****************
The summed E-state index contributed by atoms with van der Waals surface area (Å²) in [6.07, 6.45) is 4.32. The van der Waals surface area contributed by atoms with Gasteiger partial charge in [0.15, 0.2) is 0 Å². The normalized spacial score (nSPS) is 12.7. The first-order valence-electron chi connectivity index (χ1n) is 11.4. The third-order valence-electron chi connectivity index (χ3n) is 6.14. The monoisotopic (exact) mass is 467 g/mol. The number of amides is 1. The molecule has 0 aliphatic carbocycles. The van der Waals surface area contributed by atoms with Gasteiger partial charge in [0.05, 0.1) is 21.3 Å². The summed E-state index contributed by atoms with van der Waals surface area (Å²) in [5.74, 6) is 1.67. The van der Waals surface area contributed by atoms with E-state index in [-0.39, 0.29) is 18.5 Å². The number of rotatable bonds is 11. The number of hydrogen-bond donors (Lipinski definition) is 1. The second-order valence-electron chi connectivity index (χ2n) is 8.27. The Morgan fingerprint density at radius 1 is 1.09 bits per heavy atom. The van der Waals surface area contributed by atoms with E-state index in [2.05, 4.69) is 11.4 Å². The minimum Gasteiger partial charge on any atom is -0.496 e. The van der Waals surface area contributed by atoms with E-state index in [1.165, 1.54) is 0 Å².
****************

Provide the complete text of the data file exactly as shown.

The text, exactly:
The summed E-state index contributed by atoms with van der Waals surface area (Å²) in [6.07, 6.45) is 4.32. The van der Waals surface area contributed by atoms with Gasteiger partial charge in [0.15, 0.2) is 0 Å². The normalized spacial score (nSPS) is 12.7. The first-order valence-electron chi connectivity index (χ1n) is 11.4. The third-order valence-electron chi connectivity index (χ3n) is 6.14. The monoisotopic (exact) mass is 467 g/mol. The number of amides is 1. The molecule has 0 aliphatic carbocycles. The van der Waals surface area contributed by atoms with Gasteiger partial charge in [0.05, 0.1) is 21.3 Å². The summed E-state index contributed by atoms with van der Waals surface area (Å²) in [5.74, 6) is 1.67. The van der Waals surface area contributed by atoms with E-state index in [-0.39, 0.29) is 18.5 Å². The number of rotatable bonds is 11. The number of hydrogen-bond donors (Lipinski definition) is 1. The second-order valence-electron chi connectivity index (χ2n) is 8.27. The Morgan fingerprint density at radius 1 is 1.09 bits per heavy atom. The van der Waals surface area contributed by atoms with E-state index in [2.05, 4.69) is 11.4 Å². The minimum Gasteiger partial charge on any atom is -0.496 e. The van der Waals surface area contributed by atoms with E-state index in [1.165, 1.54) is 0 Å².